| b-3 Niacin |
Niacin, Hm Niacin
Niacin (nicotinic acid) is used to prevent and treat niacin deficiency. It is also used to improve cholesterol and lower fat levels (triglycerides) in the blood.
- Store at room temperature between 59 and 86 degrees F (between 15 and 30 degrees C) away from moisture and sunlight.
- Do not store in the bathroom.
- Do not freeze liquid forms of B-3 Niacin.
- If overdose is suspected, contact your local poison control center or emergency room immediately.
B-3 Niacin 100mg: Natural Factors
B3 - Niacin: Schiff Natural
Vitamin B3, Niacin
Vitamin B3 (Niacin)
Vitamin B3 Niacin, 1000 Mg 100
- Take B-3 Niacin as directed.
- Follow any special dietary recommendations made by your doctor or nutritionist while taking B-3 Niacin.
- Take B-3 Niacin with food to prevent stomach upset.
- Timed-release capsules or tablets must be swallowed whole.
- Do not crush or chew them or the long action may be destroyed and side effects increased.
- If you are prescribed bile acid resin drugs (e.g., colestipol, cholestyramine) separate the dose from niacin by 6 hours or more.
- B-3 Niacin may cause flushing and a feeling of warmth about the face and neck within the first two hours of taking a dose.
- Itching, tingling, or headache may occur as well.
- These effects should subside as your body adjusts to the medication.
- Stomach upset, heartburn, nausea, vomiting, and diarrhea may also occur.
- Report promptly any of these effects if they persist or worsen.
- Unlikely but report promptly: vision problems, dark urine, stomach (abdominal) pain, yellowing eyes or skin, irregular heartbeat, black stools, increased urination, muscle aches/pains.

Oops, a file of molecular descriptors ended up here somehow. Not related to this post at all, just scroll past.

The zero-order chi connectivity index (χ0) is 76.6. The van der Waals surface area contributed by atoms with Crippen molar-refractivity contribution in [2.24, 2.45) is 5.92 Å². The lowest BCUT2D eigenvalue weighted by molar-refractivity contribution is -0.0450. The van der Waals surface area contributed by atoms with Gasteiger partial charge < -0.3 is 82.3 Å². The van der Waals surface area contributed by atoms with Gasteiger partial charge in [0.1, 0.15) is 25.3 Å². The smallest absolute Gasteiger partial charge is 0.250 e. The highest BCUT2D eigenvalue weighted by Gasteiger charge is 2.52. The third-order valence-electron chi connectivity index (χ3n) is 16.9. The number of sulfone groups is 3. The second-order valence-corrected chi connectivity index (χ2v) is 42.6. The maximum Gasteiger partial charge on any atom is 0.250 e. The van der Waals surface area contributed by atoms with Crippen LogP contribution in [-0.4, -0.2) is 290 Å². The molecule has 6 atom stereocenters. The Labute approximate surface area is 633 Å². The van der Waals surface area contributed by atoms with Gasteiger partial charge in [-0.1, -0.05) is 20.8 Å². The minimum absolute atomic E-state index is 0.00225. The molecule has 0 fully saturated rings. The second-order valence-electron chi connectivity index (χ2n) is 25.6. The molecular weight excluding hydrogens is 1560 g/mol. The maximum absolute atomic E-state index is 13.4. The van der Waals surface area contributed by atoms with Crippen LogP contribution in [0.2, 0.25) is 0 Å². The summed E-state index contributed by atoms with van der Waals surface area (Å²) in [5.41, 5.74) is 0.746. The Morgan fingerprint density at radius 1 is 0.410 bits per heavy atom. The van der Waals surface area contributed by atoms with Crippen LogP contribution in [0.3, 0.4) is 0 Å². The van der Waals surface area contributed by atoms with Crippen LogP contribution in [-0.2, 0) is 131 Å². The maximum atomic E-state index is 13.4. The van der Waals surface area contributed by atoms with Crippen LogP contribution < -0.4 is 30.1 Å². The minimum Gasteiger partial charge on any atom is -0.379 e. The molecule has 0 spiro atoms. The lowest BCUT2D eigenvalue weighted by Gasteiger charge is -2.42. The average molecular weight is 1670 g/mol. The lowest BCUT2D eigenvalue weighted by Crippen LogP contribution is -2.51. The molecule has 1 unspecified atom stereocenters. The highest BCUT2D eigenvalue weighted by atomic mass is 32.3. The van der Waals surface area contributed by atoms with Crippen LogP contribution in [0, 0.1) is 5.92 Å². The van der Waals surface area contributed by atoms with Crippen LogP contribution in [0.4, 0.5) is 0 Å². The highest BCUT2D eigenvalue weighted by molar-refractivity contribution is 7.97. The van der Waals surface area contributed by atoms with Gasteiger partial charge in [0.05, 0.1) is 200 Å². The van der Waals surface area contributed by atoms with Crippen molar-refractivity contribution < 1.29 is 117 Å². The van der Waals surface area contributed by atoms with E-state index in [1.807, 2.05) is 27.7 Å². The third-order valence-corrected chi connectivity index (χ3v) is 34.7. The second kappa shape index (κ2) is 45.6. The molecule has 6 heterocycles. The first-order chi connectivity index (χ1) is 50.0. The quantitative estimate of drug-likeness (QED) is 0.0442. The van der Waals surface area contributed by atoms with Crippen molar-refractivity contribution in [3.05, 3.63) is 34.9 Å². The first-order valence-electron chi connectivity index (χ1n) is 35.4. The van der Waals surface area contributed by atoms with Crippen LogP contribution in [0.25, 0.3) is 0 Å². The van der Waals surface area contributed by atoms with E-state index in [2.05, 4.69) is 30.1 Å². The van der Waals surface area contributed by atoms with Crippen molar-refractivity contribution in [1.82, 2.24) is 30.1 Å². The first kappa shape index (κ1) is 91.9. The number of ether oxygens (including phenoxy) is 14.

- In the unlikely event you have an allergic reaction to B-3 Niacin, seek immediate medical attention.
- Symptoms include: rash, swelling, dizziness, fainting, trouble breathing.
- To minimize the flushing effect (redness, itch) take a plain (not enteric-coated) 325 mg aspirin tablet (or other NSAIDs such as ibuprofen) 30 minutes before each niacin dose.
- After a few weeks, this flushing effect should stop occurring, or decrease in intensity.
- Also, avoid alcohol or hot beverages near the time of the niacin dose.
- Consult your doctor or pharmacist.
- If you notice other effects not listed above, contact your doctor or pharmacist.
- Tell your doctor your entire medical history, including: diabetes, heart disease, kidney or liver disease, gallbladder disease, gout, ulcers, any allergies - including aspirin and tartrazine (a dye in some food and medication, including niacin).
- To minimize dizziness or lightheadedness when rising from a seated or lying position, get up slowly.
- Since alcohol can intensify drug side effects, ask your doctor or pharmacist about the use of alcohol.
- If niacin is used for treating a lipid (high cholesterol or triglyceride) problem, then it should be used only when clearly needed during pregnancy.
- Discuss the risks and benefits with your doctor.
- Doses for lipid problems are generally much higher than daily multivitamin doses (minimum daily allowance).
- Niacin is excreted into breast milk.
- If niacin is being used for lipid problems, breast-feeding is not recommended due to possible infant side effects.
- Consult your doctor before you breast-feed.
- If you miss a dose, take it as soon as remembered but not if it is almost time for the next dose.
- If close to time of next dose, skip the missed dose and resume your usual dosing schedule.
- Do not double-up the dose to catch up.
- If you stop taking this for one week or more, consult your doctor or pharmacist before taking it again.
- Tell your doctor of any over-the-counter or prescription drugs you are taking especially: high blood pressure medication, diabetes medicine, fibrates (e.g., gemfibrozil, fenofibrate), statins (e.g., lovastatin, atorvastatin).
- If you take insulin or oral diabetes medication, your dose may need to be altered due to increased blood sugar levels caused by niacin.
- Ask your doctor.
- Do not start or stop any medicine without doctor or pharmacist approval.